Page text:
Ecological Niche | Giant Panda Bear


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Giant Panda climbing trees in a coniferous forest habitat

The Giant Panda, a warm blooded mammal originating from Southern and Eastern parts of China, along with most other animals, are heterotrophs. Heterotrophic organisms consume other organisms in order to acquire energy, rather than making their own energy. Unlike most bears, these pandas are neither nocturnal or diurnal, they are crepuscular, which means that they are both active during the day and night. The typical lifespan of a Giant Panda living in the wild is 20 years, though in captivity they are able to live up to 30-35 years.

Mother panda caring for her baby

Mother panda caring for her baby

Once a panda is born the mother cares for her young until they are able to venture out independently. Most mothers spend their time nurturing their cub, cradling it, and nestling it in the grass. These panda’s eyes do not open for about 6-8 weeks, and they are not mobile for about 3 months. Panda cubs tend to crawl at 10 weeks, and by 21 weeks these cubs are able to confidently walk on their own. This special bear species nurses for about 18 months but at 6-9 months also begins to eat bamboo. When they are about 2 years old they usually leave their mothers. After leaving their mother, they will wander for about 2-3 years until they are sexually mature enough to mate. During mating season, which is typically Autumn and Spring, the panda loses its appetite completely and the male pandas fight viciously to find a mate. The females usually stay around the same territory as their mother, while the male goes off to find a good feeding/breeding area.

Mother and her baby

Mother and her baby

Baby Giant Pandas

Baby Giant Pandas

Although Giant Pandas evolved from carnivores, and have the digestive system of a carnivore, they depend almost exclusively on bamboo in their diet, and are therefore, more like herbivores. On the food pyramid, Giant Pandas are found at the second trophic level, which are the primary consumers, for they only eat bamboo and no other organisms eat them. Giant Pandas feed on different parts of the bamboo plant during different parts of the year in order to get the most out of the bamboo stick. They are also known to consume about 30 different species of the bamboo plant. These animals are able to consume 30 kg of bamboo a day as well and use their strong jaws to crush the plant to make it easier to consume. The Giant Panda also has symbiotic relationships with the bacteria and microorganisms in its stomach. The bacteria helps break down nutrients and vitamins that shape their immune system and aid in digesting food, which is known as commensalism.

Cub and Mother Giant Pandas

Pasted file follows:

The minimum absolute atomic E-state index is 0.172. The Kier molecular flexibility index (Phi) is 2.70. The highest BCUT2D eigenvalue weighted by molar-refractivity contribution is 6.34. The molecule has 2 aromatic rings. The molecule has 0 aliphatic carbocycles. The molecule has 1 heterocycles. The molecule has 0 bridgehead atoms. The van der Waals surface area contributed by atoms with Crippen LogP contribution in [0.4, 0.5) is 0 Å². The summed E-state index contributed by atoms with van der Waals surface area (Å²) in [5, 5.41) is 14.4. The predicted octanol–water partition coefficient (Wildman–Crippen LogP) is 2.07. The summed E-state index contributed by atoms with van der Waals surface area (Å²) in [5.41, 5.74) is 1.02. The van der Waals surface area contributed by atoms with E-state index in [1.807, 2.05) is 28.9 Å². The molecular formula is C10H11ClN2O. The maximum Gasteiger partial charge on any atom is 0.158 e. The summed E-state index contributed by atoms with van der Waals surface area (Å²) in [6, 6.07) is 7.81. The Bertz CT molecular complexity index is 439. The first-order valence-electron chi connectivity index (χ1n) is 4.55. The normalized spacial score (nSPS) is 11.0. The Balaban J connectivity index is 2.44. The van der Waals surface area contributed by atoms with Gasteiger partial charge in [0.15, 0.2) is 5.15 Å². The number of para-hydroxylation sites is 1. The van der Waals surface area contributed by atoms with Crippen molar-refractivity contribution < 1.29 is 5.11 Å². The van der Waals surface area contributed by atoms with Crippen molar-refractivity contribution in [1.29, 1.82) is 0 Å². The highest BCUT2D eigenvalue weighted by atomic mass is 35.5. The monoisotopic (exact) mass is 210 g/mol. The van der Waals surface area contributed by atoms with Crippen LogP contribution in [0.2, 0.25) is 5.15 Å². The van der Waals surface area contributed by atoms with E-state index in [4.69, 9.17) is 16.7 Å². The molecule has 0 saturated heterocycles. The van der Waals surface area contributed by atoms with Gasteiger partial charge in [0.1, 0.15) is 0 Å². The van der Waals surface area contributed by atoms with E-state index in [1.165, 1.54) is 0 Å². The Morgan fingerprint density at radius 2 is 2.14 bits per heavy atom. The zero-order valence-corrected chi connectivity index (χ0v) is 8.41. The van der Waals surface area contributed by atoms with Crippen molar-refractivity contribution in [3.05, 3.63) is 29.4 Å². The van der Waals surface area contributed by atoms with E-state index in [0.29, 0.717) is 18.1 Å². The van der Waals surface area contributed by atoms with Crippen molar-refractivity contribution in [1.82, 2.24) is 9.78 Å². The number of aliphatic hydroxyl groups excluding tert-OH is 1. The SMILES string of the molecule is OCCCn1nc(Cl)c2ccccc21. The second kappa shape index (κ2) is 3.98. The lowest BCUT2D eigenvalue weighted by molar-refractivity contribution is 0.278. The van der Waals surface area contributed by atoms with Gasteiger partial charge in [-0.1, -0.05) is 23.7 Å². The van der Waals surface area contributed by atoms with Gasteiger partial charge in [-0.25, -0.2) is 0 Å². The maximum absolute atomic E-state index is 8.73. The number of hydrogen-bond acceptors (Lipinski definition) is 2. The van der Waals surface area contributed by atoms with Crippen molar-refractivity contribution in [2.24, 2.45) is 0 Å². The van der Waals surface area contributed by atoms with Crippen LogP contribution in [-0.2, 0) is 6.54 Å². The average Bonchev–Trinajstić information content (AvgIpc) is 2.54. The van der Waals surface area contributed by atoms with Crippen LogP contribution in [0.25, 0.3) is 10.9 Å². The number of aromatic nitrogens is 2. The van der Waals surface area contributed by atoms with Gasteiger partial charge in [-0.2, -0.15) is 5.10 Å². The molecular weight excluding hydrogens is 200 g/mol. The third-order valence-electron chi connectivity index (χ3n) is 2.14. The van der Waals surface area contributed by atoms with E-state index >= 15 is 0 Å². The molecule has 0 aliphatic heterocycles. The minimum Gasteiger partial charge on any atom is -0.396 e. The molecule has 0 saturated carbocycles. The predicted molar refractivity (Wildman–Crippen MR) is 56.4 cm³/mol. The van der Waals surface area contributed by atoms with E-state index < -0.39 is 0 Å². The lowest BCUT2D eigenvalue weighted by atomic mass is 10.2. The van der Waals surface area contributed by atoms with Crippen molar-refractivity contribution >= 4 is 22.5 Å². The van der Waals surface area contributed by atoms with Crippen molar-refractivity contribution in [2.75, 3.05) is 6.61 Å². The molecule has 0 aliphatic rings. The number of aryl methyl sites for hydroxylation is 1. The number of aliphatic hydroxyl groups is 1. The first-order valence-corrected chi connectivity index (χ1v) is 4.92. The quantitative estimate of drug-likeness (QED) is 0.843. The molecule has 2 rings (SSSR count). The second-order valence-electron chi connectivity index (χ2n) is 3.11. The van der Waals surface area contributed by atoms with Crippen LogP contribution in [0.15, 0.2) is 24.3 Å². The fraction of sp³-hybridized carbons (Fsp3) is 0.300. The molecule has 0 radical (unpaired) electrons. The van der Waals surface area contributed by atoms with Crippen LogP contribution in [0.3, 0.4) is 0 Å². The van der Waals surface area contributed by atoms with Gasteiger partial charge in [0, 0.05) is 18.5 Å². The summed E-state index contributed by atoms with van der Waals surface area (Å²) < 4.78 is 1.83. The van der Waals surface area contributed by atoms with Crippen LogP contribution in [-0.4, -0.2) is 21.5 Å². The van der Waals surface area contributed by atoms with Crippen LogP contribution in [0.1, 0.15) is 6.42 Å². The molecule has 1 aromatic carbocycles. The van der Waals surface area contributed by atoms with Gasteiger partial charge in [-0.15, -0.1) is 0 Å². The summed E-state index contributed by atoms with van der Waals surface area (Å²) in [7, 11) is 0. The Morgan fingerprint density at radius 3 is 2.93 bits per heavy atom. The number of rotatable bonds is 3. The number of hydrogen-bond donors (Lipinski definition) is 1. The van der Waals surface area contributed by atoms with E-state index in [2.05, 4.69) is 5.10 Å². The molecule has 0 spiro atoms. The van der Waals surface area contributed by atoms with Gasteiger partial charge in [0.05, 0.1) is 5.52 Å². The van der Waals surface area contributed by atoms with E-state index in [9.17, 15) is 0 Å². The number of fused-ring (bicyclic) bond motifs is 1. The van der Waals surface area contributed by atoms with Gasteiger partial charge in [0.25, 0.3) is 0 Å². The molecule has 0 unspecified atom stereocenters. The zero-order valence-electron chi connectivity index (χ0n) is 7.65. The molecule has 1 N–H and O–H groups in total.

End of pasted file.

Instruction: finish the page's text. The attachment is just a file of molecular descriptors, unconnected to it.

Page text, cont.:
Cub and Mother Giant Pandas

The giant panda has many adaptions that help with its survival, due to the bamboo shoots that they consume daily. One of the most visually obvious adaptions this bear has is its sixth thumb used to pull the leaves and the shoots off of the bamboo stem. Another adaption the panda has is its digestive system. Due to the rough texture of bamboo, the panda’s esophagus and stomach contains a thick lining to protect it from getting cut by the bamboo, along with it’s larger colon and smaller intestines used to help digest the bamboo easier. Lastly, the panda bear’s large head is another important adaption that helps it eat bamboo. Their large jaw muscles and molar teeth allow them to break down the rough bamboo much easier, as well.

Due to their large size and isolated habitat, adult pandas have no predators though cubs are helpless until they are at least a year old. The cubs, in most cases, are preyed upon by leopards and different large birds of prey. The biggest predator of Giant Pandas happen to be humans, as humans are an extreme threat due to habitat loss through deforestation and land clearance for agriculture and farming. The threat of humans has become so great, that currently only 20 isolated mountain patches are left in the wild for these pandas to live.

Giant Panda eating bamboo

Giant Panda using its sharp teeth to eat bamboo

Giant pandas typically spend around 12 to 15 hours a day munching on bamboo. Although it seems as if these animals only spend their days either sleeping or eating, they are known to be good at climbing trees and swimming. These pandas usually keep to themselves, for they mark their defined territory by spraying urine and clawing trees. They can find shelter in crevices of rocks or hollow trees, but they do not maintain a permanent den for living in. This is because they do not hibernate all year long, they move to different elevations where the weather is warmer.

This is a video of a Giant Panda using its teeth to eat bamboo shoots in China.

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